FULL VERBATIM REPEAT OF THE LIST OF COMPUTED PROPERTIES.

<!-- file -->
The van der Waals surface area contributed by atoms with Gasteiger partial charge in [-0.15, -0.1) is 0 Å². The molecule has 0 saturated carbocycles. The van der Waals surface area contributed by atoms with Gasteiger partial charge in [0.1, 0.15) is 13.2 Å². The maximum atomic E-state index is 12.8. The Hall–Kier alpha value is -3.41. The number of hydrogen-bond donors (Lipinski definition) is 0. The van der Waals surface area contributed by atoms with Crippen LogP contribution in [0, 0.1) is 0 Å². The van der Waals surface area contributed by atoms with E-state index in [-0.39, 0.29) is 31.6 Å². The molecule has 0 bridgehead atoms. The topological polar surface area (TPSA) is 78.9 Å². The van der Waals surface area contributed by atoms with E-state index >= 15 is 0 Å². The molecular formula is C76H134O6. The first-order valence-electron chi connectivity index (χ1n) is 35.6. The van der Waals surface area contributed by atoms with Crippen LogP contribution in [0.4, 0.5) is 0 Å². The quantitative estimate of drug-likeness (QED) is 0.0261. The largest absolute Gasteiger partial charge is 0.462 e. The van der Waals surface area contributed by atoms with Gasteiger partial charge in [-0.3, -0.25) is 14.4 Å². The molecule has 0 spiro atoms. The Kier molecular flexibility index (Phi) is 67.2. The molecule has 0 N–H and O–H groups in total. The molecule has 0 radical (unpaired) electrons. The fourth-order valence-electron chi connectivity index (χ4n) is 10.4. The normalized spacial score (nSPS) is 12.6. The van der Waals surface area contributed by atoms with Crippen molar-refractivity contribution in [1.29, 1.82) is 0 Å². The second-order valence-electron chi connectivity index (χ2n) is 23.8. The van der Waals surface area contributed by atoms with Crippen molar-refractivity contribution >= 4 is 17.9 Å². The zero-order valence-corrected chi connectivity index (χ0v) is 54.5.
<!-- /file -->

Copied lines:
The van der Waals surface area contributed by atoms with Gasteiger partial charge in [-0.15, -0.1) is 0 Å². The molecule has 0 saturated carbocycles. The van der Waals surface area contributed by atoms with Gasteiger partial charge in [0.1, 0.15) is 13.2 Å². The maximum atomic E-state index is 12.8. The Hall–Kier alpha value is -3.41. The number of hydrogen-bond donors (Lipinski definition) is 0. The van der Waals surface area contributed by atoms with Crippen LogP contribution in [0, 0.1) is 0 Å². The van der Waals surface area contributed by atoms with E-state index in [-0.39, 0.29) is 31.6 Å². The molecule has 0 bridgehead atoms. The topological polar surface area (TPSA) is 78.9 Å². The van der Waals surface area contributed by atoms with E-state index >= 15 is 0 Å². The molecular formula is C76H134O6. The first-order valence-electron chi connectivity index (χ1n) is 35.6. The van der Waals surface area contributed by atoms with Crippen LogP contribution in [0.4, 0.5) is 0 Å². The quantitative estimate of drug-likeness (QED) is 0.0261. The largest absolute Gasteiger partial charge is 0.462 e. The van der Waals surface area contributed by atoms with Gasteiger partial charge in [-0.3, -0.25) is 14.4 Å². The molecule has 0 spiro atoms. The Kier molecular flexibility index (Phi) is 67.2. The molecule has 0 N–H and O–H groups in total. The molecule has 0 radical (unpaired) electrons. The fourth-order valence-electron chi connectivity index (χ4n) is 10.4. The normalized spacial score (nSPS) is 12.6. The van der Waals surface area contributed by atoms with Crippen molar-refractivity contribution in [1.29, 1.82) is 0 Å². The second-order valence-electron chi connectivity index (χ2n) is 23.8. The van der Waals surface area contributed by atoms with Crippen molar-refractivity contribution >= 4 is 17.9 Å². The zero-order valence-corrected chi connectivity index (χ0v) is 54.5.